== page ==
Hold off on changes to Employment Act until businesses recover, says builders group


PETALING JAYA: Amendments to the Employment Act 1955 to be implemented next month should be postponed until businesses have fully recovered, says the Master Builders Association Malaysia (MBAM).

Its president Oliver Wee Hiang Chyn said the construction industry would struggle to accommodate additional costs incurred from enforcement of amendments of Employment Act 1995, as these had not been budgeted for.

The amendments included a shorter working week from 48 to 45 hours, increased duration of maternity leave, paternity leave, and flexible work arrangements.

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"The industry continues to deal with uncertain liabilities resulting from the Covid-19 pandemic and requires time to fully recover.

"It is vital for the amendments to be enforced at a later period to avoid.. additional costs of doing business," he said in a statement on Friday (Aug 19).

He added that the new minimum wage of RM1,500 that came into effect on May 1 had already affected the industry with employers having to bear additional costs.

He said although the industry was able to operate fully during the country’s transition to the endemic phase, manpower challenges had hampered its recovery with delays in many jobs.

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"The government should also look into a proper economic recovery plan for the industry, to boost the economy," Wee added.

He said the amendments that could directly affect contractors include: flexible working arrangements (FWA) with limited guidelines; increase in overtime costs for employees earning up to RM4,000 per month; reduction of working hours from 48 to 45 hours a week; 60 days of hospitalisation leave per year in addition to non-hospitalisation sick leave; increase in maternity leave from 60 days to 98 days; and paternity leave of seven continuous days per birth.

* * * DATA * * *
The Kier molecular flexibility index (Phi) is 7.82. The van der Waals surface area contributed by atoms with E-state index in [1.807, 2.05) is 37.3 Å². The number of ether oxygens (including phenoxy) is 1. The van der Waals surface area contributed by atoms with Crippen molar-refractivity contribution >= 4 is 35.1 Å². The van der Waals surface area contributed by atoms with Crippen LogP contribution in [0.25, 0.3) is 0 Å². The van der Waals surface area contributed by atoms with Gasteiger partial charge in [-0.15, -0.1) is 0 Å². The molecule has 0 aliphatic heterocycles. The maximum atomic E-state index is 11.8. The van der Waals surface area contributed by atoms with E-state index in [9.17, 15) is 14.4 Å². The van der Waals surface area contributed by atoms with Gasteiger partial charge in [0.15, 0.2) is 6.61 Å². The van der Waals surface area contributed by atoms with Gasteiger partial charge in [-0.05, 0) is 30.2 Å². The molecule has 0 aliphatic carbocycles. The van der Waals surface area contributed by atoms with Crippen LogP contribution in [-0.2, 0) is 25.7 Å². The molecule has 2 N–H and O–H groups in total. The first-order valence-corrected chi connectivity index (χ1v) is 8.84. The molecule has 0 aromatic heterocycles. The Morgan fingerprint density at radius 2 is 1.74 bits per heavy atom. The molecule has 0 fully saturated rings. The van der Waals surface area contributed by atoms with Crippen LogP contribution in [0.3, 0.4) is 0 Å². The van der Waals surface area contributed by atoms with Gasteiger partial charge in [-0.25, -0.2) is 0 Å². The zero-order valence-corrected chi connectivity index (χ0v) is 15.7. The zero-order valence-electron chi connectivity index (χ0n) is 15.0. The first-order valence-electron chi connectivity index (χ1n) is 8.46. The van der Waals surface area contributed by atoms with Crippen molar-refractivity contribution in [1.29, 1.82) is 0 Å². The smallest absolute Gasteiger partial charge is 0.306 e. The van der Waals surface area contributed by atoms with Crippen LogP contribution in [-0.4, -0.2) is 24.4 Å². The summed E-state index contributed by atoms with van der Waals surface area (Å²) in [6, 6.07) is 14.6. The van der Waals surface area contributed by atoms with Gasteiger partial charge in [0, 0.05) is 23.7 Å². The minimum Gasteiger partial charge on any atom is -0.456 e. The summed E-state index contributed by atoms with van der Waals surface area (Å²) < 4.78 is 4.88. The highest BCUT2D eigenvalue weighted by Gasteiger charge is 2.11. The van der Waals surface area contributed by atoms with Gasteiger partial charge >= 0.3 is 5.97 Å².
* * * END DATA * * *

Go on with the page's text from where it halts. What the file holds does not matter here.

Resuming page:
Earlier, The Star reported that several groups had called on the government to delay implementing the amendments, citing added costs as a major concern.

ALSO READ: MEF: Implementing changes to Employment Act too costly and should be delayed

Malaysian Employers Federation (MEF) president Datuk Dr Syed Hussain Syed Husman said the amendments would see employers absorbing an estimated additional cost of RM110.99bil a year.

SME Association of Malaysia president Ding Hong Sing said the amendments should be implemented “step by step” as it could hurt the economy’s recovery.

He said the new minimum wage had led to a 25% to 35% increase in monthly operating costs.

"With the new rules set to take effect next month, the prices of goods will surely increase," he added.

Ding also said with the new 45-hour work week, a company’s output would be reduced.

The Federation of Malaysian Business Associations (FMBA) said enforcing the amendments will cause price increases of goods and services as employers will have to allocate more resources to recruit and maintain their workforce.

Industries Unite, which represents 120 trade associations and chambers of commerce, also said this was not the time to implement the amendments as businesses were just recovering.

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